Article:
Bryce – Solo Winter Adventures in Utah: Day 2


The colorful pre-dawn light at Sunrise Point, showing the stark difference between the snowy Northern slopes, and the orange and red rocks and sands of the Southern slopes (Bryce Canyon National Park, January 28, 2020)

Watching the sunrise from the rim at Bryce Canyon National Park should be on your bucket list. I caught the sunrise both from the rim (Inspiration Point on Day 1) and below the rim among the hoodoos (Queen’s Garden Trail on Day 2). I recommend doing both.

Trip Report: Bryce Canyon National Park (Day 2)

  • Date: January 28, 2020
  • Activity: Winter Hiking, 2 separate day hikes
  • Weather: 3℉ at start; 17℉ at finish
  • Trail Name(s):
    1. Queen’s Garden Trail and Navajo Loop Combination (2.4 mile loop) including:
      • Queen’s Garden Trail (0.8 miles): I descended 320 feet and 0.6 miles on this trail, and then another 0.1 miles each way, out-and-back (0.2 miles) to the ‘Queen Victoria’ hoodoo; packed powder and ice, zero people
      • Queen’s Garden Trail to Navajo Loop (0.7 miles): snowier trail with less evidence of traffic, zero people
      • Navajo Trail to Sunset Point via 2 Bridges (0.4 miles): very crowded (dozens of people); icy; mountain lion tracks
      • Rim Trail: Sunset Point to Sunrise Point (0.5 miles) snowy; less crowded
    2. Mossy Cave Trail (1.0 mile): lightly trafficked trail with packed snow and ice; less crowded than the Navajo Loop Trail, fewer hoodoos, lots of history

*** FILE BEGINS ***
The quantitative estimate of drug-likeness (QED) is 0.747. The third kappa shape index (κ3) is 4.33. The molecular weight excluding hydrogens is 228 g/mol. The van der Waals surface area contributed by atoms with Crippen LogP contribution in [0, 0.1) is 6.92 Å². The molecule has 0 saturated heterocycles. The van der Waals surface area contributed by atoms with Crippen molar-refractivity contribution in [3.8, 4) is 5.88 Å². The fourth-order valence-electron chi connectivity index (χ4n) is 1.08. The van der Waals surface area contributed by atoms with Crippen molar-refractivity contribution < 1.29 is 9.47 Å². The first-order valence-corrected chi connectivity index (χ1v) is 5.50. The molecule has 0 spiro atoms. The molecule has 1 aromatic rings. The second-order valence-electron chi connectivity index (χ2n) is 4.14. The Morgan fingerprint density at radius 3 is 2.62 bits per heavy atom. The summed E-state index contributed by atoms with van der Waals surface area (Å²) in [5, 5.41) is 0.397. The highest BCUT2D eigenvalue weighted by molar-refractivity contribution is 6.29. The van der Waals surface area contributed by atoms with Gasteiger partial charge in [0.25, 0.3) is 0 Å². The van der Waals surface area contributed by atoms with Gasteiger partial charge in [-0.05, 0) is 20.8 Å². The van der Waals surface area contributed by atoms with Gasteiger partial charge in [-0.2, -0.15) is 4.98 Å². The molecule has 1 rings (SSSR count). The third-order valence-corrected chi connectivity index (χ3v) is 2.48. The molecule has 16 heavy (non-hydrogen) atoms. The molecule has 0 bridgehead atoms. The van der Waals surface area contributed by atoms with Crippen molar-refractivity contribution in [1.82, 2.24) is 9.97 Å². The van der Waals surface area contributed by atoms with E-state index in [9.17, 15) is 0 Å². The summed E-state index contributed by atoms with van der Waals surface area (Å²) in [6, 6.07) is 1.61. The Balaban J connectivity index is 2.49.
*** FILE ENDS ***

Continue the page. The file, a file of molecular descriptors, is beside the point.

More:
• Trail Conditions: Packed powder and  ice. Light traction (microspikes) recommended; mountain lion tracks on the Navajo Loop Trail and Mossy Cave Trail
  • Parking/Access: Roads and parking lots were plowed, but Rainbow Gate remained closed while I was there. Parking was easy.
  • Background about Bryce: For information about the history, geology, and terms used when discussing Bryce, see my previous post: What is Bryce Canyon? Hoodoo?

The sunrise from the snowy Queen’s Garden Trail, Bryce (camera: Sony α6000)

Sunrise Point

I woke up 10 minutes before my alarm went off, excited about getting up and out to Bryce to catch the sunrise despite the frigid temperature (3℉ / -16C). It was so cold that I didn’t expect much company at Sunrise Point. I was wrong. The overlook was jam-packed with folks with tripods waiting for a perfect sunrise shot of Bryce’s Amphitheater. It was too crowded for my taste, so I decided to hike down the trail just for a sec… to get away from the crowds… maybe just down to the first hoodoos?


The first rays of the sun hitting the hoodoos on the Queen’s Garden Trail (Sony α6000)

Queen’s Garden Trail

Sunrise below the rim was beautiful, and I had the trail to all to myself as I wended my way through the hoodoos, each one turning to gold as soon as it was hit by the rays of the sun. I was struck by the mythical beauty of it, imagining that I was walking through a valley of petrified giants, turned to gold by the Midas Touch of the sun. As I hiked, I tried to sort through the mash-up of folklore and stories that all seemed applicable, but it didn’t quite sum up to a coherent picture: